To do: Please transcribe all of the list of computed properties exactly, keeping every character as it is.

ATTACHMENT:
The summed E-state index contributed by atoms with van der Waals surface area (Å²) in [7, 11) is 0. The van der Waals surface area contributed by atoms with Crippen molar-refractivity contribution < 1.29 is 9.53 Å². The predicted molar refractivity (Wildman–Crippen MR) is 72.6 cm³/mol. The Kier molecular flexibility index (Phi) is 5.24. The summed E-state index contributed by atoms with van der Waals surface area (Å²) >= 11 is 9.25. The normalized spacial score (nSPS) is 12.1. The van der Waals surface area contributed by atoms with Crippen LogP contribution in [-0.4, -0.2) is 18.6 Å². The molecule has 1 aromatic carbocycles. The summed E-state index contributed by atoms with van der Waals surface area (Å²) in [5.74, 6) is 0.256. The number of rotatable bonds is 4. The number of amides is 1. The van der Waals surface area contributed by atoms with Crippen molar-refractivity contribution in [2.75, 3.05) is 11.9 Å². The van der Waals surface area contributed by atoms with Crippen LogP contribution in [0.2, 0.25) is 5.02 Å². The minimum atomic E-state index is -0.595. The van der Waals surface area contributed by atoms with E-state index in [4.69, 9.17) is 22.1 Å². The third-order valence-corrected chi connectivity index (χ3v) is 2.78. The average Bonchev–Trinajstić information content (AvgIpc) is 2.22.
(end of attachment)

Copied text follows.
The summed E-state index contributed by atoms with van der Waals surface area (Å²) in [7, 11) is 0. The van der Waals surface area contributed by atoms with Crippen molar-refractivity contribution < 1.29 is 9.53 Å². The predicted molar refractivity (Wildman–Crippen MR) is 72.6 cm³/mol. The Kier molecular flexibility index (Phi) is 5.24. The summed E-state index contributed by atoms with van der Waals surface area (Å²) >= 11 is 9.25. The normalized spacial score (nSPS) is 12.1. The van der Waals surface area contributed by atoms with Crippen LogP contribution in [-0.4, -0.2) is 18.6 Å². The molecule has 1 aromatic carbocycles. The summed E-state index contributed by atoms with van der Waals surface area (Å²) in [5.74, 6) is 0.256. The number of rotatable bonds is 4. The number of amides is 1. The van der Waals surface area contributed by atoms with Crippen molar-refractivity contribution in [2.75, 3.05) is 11.9 Å². The van der Waals surface area contributed by atoms with Crippen LogP contribution in [0.2, 0.25) is 5.02 Å². The minimum atomic E-state index is -0.595. The van der Waals surface area contributed by atoms with E-state index in [4.69, 9.17) is 22.1 Å². The third-order valence-corrected chi connectivity index (χ3v) is 2.78. The average Bonchev–Trinajstić information content (AvgIpc) is 2.22.